boot camp

noun U.S. Navy, Marines.
a camp for training recruits.

Origin:
1940–45, Americanism

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Based on the Random House Dictionary, © Random House, Inc. 2014.
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World English Dictionary
boot camp
 
n
1.  slang (US) a basic training camp for new recruits to the US Navy or Marine Corps
2.  a centre for juvenile offenders, with a strict disciplinary regime, hard physical exercise, and community labour programmes

Collins English Dictionary - Complete & Unabridged 10th Edition
2009 © William Collins Sons & Co. Ltd. 1979, 1986 © HarperCollins
Publishers 1998, 2000, 2003, 2005, 2006, 2007, 2009
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Etymonline
Word Origin & History

boot camp
1944, U.S. Marines slang, said to be from boot as slang for "recruit," which supposedly dates from the Spanish-American War and is a synecdoche from boots, leggings worn by U.S. sailors.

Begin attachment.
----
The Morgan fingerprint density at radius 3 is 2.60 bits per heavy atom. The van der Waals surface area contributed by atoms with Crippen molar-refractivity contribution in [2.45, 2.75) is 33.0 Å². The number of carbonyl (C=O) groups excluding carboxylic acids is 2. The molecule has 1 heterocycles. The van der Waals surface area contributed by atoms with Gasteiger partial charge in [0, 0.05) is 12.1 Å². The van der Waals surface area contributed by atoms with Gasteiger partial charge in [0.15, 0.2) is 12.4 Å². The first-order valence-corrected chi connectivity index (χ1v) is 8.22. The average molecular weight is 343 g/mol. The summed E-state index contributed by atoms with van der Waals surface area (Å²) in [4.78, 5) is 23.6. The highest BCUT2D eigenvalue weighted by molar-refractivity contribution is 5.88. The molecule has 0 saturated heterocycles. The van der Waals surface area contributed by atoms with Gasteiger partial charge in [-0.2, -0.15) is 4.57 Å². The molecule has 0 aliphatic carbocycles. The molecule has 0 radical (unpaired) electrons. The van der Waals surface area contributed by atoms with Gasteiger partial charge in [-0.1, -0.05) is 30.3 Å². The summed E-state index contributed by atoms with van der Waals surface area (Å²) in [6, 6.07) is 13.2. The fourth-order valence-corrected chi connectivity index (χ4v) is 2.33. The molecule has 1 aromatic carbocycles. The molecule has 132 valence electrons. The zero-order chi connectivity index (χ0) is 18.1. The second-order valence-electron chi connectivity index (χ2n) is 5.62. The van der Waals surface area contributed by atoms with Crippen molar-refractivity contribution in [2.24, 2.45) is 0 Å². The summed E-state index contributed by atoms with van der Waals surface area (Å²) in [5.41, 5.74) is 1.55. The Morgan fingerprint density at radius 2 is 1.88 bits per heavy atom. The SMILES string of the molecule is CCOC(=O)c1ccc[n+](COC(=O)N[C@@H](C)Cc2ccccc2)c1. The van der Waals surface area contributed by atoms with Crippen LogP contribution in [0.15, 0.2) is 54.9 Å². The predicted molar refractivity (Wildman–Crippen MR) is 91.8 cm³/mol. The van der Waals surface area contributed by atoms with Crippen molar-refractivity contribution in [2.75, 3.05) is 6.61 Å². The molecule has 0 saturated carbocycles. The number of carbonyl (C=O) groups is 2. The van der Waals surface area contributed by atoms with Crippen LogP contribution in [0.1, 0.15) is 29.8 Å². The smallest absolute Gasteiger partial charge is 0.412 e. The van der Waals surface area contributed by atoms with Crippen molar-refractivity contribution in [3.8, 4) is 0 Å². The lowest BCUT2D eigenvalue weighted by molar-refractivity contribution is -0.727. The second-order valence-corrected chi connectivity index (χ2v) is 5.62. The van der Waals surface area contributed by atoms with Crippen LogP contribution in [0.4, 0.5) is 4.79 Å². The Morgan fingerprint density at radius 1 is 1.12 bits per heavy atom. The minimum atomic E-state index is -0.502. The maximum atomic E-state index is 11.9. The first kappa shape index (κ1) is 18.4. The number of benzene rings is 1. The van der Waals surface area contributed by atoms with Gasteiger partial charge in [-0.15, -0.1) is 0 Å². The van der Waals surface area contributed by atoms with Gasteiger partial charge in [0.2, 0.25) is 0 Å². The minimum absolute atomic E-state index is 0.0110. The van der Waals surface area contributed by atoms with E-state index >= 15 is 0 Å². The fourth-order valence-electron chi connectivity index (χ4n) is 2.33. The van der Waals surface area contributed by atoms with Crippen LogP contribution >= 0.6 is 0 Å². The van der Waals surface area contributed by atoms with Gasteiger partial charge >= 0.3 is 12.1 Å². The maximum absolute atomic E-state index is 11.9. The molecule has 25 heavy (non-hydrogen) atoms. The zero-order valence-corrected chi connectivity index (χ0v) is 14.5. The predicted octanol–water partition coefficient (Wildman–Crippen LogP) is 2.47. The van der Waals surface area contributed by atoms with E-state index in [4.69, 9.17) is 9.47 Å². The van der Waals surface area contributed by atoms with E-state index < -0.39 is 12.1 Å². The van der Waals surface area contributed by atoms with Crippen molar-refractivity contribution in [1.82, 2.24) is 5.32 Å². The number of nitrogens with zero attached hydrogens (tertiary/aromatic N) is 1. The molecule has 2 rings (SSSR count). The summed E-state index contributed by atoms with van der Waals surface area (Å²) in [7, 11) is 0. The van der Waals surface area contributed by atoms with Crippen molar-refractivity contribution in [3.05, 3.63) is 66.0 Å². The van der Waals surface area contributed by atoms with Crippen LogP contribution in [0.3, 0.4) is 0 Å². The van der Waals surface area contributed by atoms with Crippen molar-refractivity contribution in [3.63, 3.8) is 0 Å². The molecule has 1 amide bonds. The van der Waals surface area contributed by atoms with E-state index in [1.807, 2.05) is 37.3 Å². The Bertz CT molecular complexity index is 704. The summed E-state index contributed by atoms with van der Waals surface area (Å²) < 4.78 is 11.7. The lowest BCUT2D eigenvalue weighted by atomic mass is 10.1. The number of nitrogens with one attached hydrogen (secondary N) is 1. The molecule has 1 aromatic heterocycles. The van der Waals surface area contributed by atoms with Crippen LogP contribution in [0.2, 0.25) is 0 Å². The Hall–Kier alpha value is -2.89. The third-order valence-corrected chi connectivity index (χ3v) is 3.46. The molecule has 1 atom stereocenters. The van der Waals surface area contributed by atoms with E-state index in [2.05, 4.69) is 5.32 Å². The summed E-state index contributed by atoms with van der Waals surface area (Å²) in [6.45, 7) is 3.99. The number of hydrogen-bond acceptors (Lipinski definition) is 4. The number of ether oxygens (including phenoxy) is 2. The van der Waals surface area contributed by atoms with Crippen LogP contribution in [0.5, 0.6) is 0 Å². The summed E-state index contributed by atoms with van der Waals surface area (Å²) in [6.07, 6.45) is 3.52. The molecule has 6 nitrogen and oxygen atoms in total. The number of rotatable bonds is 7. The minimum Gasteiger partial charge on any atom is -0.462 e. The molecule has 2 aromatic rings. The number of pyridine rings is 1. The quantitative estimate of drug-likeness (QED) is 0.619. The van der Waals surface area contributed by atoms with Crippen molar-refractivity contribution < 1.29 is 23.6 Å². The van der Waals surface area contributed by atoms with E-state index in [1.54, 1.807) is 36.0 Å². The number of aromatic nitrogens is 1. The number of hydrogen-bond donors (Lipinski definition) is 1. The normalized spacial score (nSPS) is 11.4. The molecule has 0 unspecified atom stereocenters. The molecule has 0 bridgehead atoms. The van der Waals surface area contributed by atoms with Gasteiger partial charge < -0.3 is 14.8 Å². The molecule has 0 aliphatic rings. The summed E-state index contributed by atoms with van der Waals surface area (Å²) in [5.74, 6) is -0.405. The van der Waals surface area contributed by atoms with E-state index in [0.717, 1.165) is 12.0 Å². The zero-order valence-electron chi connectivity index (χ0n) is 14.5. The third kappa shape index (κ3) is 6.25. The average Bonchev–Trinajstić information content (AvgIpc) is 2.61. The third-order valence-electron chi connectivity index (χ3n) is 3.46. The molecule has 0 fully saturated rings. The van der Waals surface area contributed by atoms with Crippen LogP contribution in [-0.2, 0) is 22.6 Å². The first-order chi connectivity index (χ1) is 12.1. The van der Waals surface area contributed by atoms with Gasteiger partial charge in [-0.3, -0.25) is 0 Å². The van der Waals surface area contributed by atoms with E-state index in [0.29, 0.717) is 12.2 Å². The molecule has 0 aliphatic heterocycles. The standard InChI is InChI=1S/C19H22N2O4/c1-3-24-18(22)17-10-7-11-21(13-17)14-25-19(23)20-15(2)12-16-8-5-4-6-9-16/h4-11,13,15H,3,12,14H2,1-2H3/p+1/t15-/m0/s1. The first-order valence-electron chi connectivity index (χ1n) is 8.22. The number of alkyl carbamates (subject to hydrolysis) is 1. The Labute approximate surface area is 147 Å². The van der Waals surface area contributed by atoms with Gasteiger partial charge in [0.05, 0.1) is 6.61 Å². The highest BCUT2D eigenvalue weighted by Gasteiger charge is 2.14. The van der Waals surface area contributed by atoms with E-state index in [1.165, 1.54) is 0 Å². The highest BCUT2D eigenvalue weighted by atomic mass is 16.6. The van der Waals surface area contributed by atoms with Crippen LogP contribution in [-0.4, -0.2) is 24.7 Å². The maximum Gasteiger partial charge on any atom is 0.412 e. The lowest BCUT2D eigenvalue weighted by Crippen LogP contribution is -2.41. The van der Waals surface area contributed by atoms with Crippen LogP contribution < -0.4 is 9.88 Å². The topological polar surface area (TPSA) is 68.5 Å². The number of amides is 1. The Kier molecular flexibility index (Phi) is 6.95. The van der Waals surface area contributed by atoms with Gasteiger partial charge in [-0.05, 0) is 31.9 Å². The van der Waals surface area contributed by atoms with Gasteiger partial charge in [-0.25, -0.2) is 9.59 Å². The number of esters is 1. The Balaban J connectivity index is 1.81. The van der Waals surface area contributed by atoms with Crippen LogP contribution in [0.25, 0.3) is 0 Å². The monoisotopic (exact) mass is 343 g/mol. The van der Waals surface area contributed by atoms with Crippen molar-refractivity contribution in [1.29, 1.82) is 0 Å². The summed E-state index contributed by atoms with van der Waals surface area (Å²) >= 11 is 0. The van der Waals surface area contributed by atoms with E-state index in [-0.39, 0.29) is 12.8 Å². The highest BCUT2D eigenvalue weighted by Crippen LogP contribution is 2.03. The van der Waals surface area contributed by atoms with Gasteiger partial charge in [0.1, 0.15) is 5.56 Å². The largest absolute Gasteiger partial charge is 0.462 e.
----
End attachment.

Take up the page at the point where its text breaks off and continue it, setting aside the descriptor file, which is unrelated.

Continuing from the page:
Online Etymology Dictionary, © 2010 Douglas Harper
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Example sentences
Think of them instead as boot camp drill instructors, whipping out of shape or
  underperforming laggards into top-flight athletes.
Month three of boot camp has begun, but the pounds stubbornly refuse to budge.
But, one mistake later, the eighth-grader who had never known trouble faces
  five months in a military-style boot camp.
The boot camp, so popular that it has been expanded to six times a year, plays
  out against a magnificent backdrop.
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